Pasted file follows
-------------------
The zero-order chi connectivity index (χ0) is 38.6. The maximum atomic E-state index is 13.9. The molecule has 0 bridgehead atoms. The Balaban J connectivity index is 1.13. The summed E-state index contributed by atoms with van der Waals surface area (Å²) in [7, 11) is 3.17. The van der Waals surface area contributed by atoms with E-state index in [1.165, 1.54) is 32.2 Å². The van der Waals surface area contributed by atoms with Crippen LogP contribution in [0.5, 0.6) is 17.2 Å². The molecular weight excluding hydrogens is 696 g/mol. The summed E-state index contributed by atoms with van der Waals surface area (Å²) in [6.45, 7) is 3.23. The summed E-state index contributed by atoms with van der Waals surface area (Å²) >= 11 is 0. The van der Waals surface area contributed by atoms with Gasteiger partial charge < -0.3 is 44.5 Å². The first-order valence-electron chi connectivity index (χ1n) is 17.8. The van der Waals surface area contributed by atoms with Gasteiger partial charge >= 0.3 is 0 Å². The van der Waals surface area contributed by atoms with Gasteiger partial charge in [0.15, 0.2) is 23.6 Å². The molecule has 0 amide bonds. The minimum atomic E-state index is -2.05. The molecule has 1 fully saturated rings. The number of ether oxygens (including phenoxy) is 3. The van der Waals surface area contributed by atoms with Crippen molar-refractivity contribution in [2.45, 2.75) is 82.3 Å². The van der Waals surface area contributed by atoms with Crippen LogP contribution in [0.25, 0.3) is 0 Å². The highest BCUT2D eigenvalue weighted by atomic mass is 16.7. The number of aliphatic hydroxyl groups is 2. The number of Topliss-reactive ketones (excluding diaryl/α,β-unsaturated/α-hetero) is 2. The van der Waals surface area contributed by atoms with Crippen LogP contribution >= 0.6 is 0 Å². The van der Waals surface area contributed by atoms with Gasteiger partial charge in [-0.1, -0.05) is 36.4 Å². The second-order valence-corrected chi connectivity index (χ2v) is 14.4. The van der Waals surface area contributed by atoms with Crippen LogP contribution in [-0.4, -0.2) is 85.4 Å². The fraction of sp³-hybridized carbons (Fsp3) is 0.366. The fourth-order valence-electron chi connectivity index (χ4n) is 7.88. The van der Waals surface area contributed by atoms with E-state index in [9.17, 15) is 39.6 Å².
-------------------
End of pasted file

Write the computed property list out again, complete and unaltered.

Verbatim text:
The zero-order chi connectivity index (χ0) is 38.6. The maximum atomic E-state index is 13.9. The molecule has 0 bridgehead atoms. The Balaban J connectivity index is 1.13. The summed E-state index contributed by atoms with van der Waals surface area (Å²) in [7, 11) is 3.17. The van der Waals surface area contributed by atoms with E-state index in [1.165, 1.54) is 32.2 Å². The van der Waals surface area contributed by atoms with Crippen LogP contribution in [0.5, 0.6) is 17.2 Å². The molecular weight excluding hydrogens is 696 g/mol. The summed E-state index contributed by atoms with van der Waals surface area (Å²) in [6.45, 7) is 3.23. The summed E-state index contributed by atoms with van der Waals surface area (Å²) >= 11 is 0. The van der Waals surface area contributed by atoms with Gasteiger partial charge < -0.3 is 44.5 Å². The first-order valence-electron chi connectivity index (χ1n) is 17.8. The van der Waals surface area contributed by atoms with Gasteiger partial charge >= 0.3 is 0 Å². The van der Waals surface area contributed by atoms with Gasteiger partial charge in [0.15, 0.2) is 23.6 Å². The molecule has 0 amide bonds. The minimum atomic E-state index is -2.05. The molecule has 1 fully saturated rings. The number of ether oxygens (including phenoxy) is 3. The van der Waals surface area contributed by atoms with Crippen molar-refractivity contribution in [2.45, 2.75) is 82.3 Å². The van der Waals surface area contributed by atoms with Crippen LogP contribution in [0.25, 0.3) is 0 Å². The highest BCUT2D eigenvalue weighted by atomic mass is 16.7. The number of aliphatic hydroxyl groups is 2. The number of Topliss-reactive ketones (excluding diaryl/α,β-unsaturated/α-hetero) is 2. The van der Waals surface area contributed by atoms with Crippen LogP contribution >= 0.6 is 0 Å². The van der Waals surface area contributed by atoms with Gasteiger partial charge in [-0.1, -0.05) is 36.4 Å². The second-order valence-corrected chi connectivity index (χ2v) is 14.4. The van der Waals surface area contributed by atoms with Crippen LogP contribution in [-0.4, -0.2) is 85.4 Å². The fraction of sp³-hybridized carbons (Fsp3) is 0.366. The fourth-order valence-electron chi connectivity index (χ4n) is 7.88. The van der Waals surface area contributed by atoms with E-state index in [9.17, 15) is 39.6 Å².